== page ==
[bitc-dev] BitC Records Figure fixed
Jonathan S. Shapiro
shap at eros-os.org
Fri Dec 24 10:41:16 EST 2004
On Thu, 2004-12-23 at 19:42 -0500, Swaroop Sridhar wrote:
> > The definition of the type of a record in our language should be based
> > on Field Types AND Field ordering AND Field names AND record-name.
I'm not sure who is being quoted here, and it would be very helpful to
know. I begin to suspect that we have a more fundamental issue here that
I have failed to understand.
First, I believe that structures *must* define field order and field
type in order to be useful for the kinds of applications we are
building. This does not correspond to the behavior of ML records, and I
was explicitly *not* trying to duplicate the behavior of ML records.
When this need is combined with the need for unboxing, a syntax for
field reference quickly becomes desirable. This motivates field names so
that we can write things like "a.b".
At the highest level, my belief is that our model for named types should
be based on name equivalence. In this sense, we should view a tuple as a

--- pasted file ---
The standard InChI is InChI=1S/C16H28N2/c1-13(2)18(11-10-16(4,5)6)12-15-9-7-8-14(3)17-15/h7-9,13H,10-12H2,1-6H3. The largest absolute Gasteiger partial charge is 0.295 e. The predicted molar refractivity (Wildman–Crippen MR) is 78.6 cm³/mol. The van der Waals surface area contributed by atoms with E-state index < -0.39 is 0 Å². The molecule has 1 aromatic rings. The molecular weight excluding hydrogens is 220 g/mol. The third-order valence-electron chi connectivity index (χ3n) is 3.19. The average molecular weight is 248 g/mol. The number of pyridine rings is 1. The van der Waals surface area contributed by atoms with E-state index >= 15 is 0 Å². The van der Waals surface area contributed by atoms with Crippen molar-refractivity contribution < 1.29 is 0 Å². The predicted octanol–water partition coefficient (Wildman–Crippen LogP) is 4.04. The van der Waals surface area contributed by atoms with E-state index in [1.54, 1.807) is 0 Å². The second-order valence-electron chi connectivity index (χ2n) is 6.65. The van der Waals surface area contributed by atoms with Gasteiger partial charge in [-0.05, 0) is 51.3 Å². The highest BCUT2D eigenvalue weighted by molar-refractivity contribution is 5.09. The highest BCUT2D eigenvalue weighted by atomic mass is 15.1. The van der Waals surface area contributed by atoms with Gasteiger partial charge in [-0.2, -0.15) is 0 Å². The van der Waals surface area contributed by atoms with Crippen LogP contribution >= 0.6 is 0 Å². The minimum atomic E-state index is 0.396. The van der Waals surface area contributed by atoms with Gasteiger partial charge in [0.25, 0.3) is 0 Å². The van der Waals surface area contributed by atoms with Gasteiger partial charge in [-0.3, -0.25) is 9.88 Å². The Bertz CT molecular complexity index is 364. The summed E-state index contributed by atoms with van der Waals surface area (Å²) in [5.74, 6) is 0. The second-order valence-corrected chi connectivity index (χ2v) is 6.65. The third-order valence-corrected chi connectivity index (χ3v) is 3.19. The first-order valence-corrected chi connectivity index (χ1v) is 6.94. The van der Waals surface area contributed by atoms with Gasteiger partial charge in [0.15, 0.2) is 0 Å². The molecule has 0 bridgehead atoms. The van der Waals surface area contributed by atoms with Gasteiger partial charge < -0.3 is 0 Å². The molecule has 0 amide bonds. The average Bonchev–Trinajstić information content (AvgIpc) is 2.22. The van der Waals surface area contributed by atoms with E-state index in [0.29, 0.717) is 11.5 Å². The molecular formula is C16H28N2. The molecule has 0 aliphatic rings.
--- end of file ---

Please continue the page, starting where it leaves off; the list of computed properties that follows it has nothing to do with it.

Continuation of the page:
degenerate, unnamed record. That is, given
(defstruct s i:int c:char)
(let ((tup-instance (ref (5:int, #\a)))
(s-instance (s 6 #\b)))
(set! tup-instance s-instance))
should be legal (though I am not convinced that I have all of the
unboxing right). That is, when we write the tuple:
we are really writing
(defstruct _ _:int _:char)
[Aside: should the elements of the defstruct be within parentheses? I
think that perhaps the answer should be yes.]
> It is not possible to have both of the following correctly:
> i) Field ordering as a defining character of record type
> ii) Record polymorphism with inferred record types
> Consider the following:
> function x -> x.a + x.b
Let's try to give more complete examples so that we can really look at
them. I think you are concerned with something like:
(defstruct s1 a:int b:float c:int)
(defstruct s2 a:int m:float n:float c:char)
Note that in these structures, the 'c' members disagree on both position
and type. Now the question you pose is: "what is the type of 'x' in:"
(defun f x (x.a + a.b))
It would seem that there are two possibilities here:
1. By filtering against field names, the inference engine concludes that
the type must be either s1 or s2, but it cannot uniquely resolve the
type. Automatic type resolution therefore fails, and the user is
required to specify the type explicitly, as in:
(defun f x:s1 (x.a + a.b))
2. The inference engine concludes that the type must be either s1 or s2,
and is not unique. We resolve this by polyinstantiating f.
In abstract, I think that the preferred answer is probably (2), but I
don't understand what implications this may have when 'f' is later used
as a procedure parameter. What am I missing?
Jonathan S. Shapiro <shap at eros-os.org>
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